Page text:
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NYPD chief who was a first responder at 9/11 dies from rare form of blood cancer linked to Ground Zero

  • Steven Bonano, 53, was commander of the NYPD’s elite Emergency Service Unit at the time of the attack
  • He died on Saturday from a rare form of blood cancer
  • Believed to have contracted it as a result of inhaling toxic materials while participating in rescue and recovery efforts at the World Trade Center
  • More than 900 first responders have died from ailments blamed on their service at Ground Zero

By

David Mccormack for MailOnline


Published:
22:33 EST, 18 January 2015

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Updated:
23:48 EST, 18 January 2015

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An NYPD chief who was a first responder at Ground Zero following the 9/11 terrorist attack has died from a rare form of blood cancer believed to be linked to the incident.

Steven Bonano, 53, died on Saturday at Memorial Sloan Kettering Cancer Center surrounded by friends and family, officials said.

A 30-year veteran of the force, Bonano was commander of the NYPD’s elite Emergency Service Unit at the time of the attack.

Steven Bonano, 53, was commander of the NYPD’s elite Emergency Service Unit at the time of the attack. He died on Saturday from a rare form of blood cancer linked to inhaling toxic materials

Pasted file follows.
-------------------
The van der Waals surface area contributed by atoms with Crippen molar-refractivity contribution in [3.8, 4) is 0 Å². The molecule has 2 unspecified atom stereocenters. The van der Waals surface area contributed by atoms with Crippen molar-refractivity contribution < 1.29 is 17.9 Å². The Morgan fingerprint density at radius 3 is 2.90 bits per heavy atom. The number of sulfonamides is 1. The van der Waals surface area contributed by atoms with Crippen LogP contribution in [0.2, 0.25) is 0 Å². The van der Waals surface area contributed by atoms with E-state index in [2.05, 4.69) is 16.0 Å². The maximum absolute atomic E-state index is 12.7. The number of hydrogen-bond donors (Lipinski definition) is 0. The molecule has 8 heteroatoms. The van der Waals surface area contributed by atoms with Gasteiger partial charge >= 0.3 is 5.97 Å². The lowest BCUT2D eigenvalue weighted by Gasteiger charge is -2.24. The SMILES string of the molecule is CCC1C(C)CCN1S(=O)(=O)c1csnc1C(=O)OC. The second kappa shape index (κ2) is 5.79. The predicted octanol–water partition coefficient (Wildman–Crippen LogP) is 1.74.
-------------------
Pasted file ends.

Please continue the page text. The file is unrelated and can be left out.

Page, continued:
Steven Bonano, 53, was commander of the NYPD’s elite Emergency Service Unit at the time of the attack. He died on Saturday from a rare form of blood cancer linked to inhaling toxic materials

It is believed he may have contracted cancer as a result of inhaling toxic materials while he participated in the rescue and recovery efforts at the World Trade Center site in the weeks following the terrorist attacks.

The NYPD declined to say whether his cancer was linked to the site. 

More than 900 first responders have died of ailments blamed on their service at Ground Zero, officials say.

‘He loved the police department, it was his life,’ a colleague told the New York Post. 

‘He was a cop’s cop. He was my mentor. He was always looking for us to do better. He always did better for himself. He accomplished so much.’

During his time with the NYPD, Bonano was awarded the Police Combat Cross, the department’s second highest medal, earned his pilot’s license and a Master’s degree from Harvard University.

Bonano is believed to have contracted cancer as a result of inhaling toxic materials while he participated in the rescue and recovery efforts at the World Trade Center site in the weeks following the terrorist attacks

Bonano is believed to have contracted cancer as a result of inhaling toxic materials while he participated in the rescue and recovery efforts at the World Trade Center site in the weeks following the terrorist attacks

‘Bonano was a true leader not because of rank but because of the man he was,’ said Dennis Gonzalez of the NYPD Hispanic Society, which Bonano was a member of. 

‘Those who knew him as a police officer knew he was destined for greatness.’

In 2012, the Bronx-born cop had become the head of security at the Barclays Center venue in Brooklyn, which hosted a bone-marrow registry in 2013 to help prolong his life. 

Cancer among 9/11 responders is 15 percent higher than among people not exposed to the Ground Zero toxins, a recent study by Mount Sinai Medical Center’s World Trade Center Health Program found.

The increase was seen primarily in three types of the disease, including blood cancers such as leukemia and lymphoma.

More than 900 first responders have died of ailments blamed on their service at Ground Zero, officials say.

 

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